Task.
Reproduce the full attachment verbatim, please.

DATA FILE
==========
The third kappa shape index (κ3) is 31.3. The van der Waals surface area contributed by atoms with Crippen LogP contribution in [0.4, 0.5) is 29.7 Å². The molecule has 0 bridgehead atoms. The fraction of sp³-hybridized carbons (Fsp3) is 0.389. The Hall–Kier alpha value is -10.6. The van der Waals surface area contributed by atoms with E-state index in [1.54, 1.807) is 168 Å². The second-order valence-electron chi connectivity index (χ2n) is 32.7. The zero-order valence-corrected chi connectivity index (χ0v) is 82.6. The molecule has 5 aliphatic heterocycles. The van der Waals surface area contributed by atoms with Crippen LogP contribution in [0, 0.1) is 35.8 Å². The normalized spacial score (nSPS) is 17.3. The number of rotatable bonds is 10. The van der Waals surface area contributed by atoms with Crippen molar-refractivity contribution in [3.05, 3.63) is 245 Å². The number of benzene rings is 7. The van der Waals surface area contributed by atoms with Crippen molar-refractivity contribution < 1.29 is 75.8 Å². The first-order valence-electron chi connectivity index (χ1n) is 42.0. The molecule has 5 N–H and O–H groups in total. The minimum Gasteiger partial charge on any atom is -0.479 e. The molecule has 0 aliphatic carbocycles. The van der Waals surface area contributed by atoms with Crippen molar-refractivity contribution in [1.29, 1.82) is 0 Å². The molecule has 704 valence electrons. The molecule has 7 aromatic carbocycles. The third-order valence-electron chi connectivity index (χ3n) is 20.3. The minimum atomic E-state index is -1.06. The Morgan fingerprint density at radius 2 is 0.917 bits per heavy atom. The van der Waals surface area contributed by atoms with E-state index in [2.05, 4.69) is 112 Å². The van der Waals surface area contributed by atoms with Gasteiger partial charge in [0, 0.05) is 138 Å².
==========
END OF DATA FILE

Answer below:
The third kappa shape index (κ3) is 31.3. The van der Waals surface area contributed by atoms with Crippen LogP contribution in [0.4, 0.5) is 29.7 Å². The molecule has 0 bridgehead atoms. The fraction of sp³-hybridized carbons (Fsp3) is 0.389. The Hall–Kier alpha value is -10.6. The van der Waals surface area contributed by atoms with E-state index in [1.54, 1.807) is 168 Å². The second-order valence-electron chi connectivity index (χ2n) is 32.7. The zero-order valence-corrected chi connectivity index (χ0v) is 82.6. The molecule has 5 aliphatic heterocycles. The van der Waals surface area contributed by atoms with Crippen LogP contribution in [0, 0.1) is 35.8 Å². The normalized spacial score (nSPS) is 17.3. The number of rotatable bonds is 10. The van der Waals surface area contributed by atoms with Crippen molar-refractivity contribution in [3.05, 3.63) is 245 Å². The number of benzene rings is 7. The van der Waals surface area contributed by atoms with Crippen molar-refractivity contribution < 1.29 is 75.8 Å². The first-order valence-electron chi connectivity index (χ1n) is 42.0. The molecule has 5 N–H and O–H groups in total. The minimum Gasteiger partial charge on any atom is -0.479 e. The molecule has 0 aliphatic carbocycles. The van der Waals surface area contributed by atoms with Crippen molar-refractivity contribution in [1.29, 1.82) is 0 Å². The molecule has 704 valence electrons. The molecule has 7 aromatic carbocycles. The third-order valence-electron chi connectivity index (χ3n) is 20.3. The minimum atomic E-state index is -1.06. The Morgan fingerprint density at radius 2 is 0.917 bits per heavy atom. The van der Waals surface area contributed by atoms with E-state index in [2.05, 4.69) is 112 Å². The van der Waals surface area contributed by atoms with Gasteiger partial charge in [0, 0.05) is 138 Å².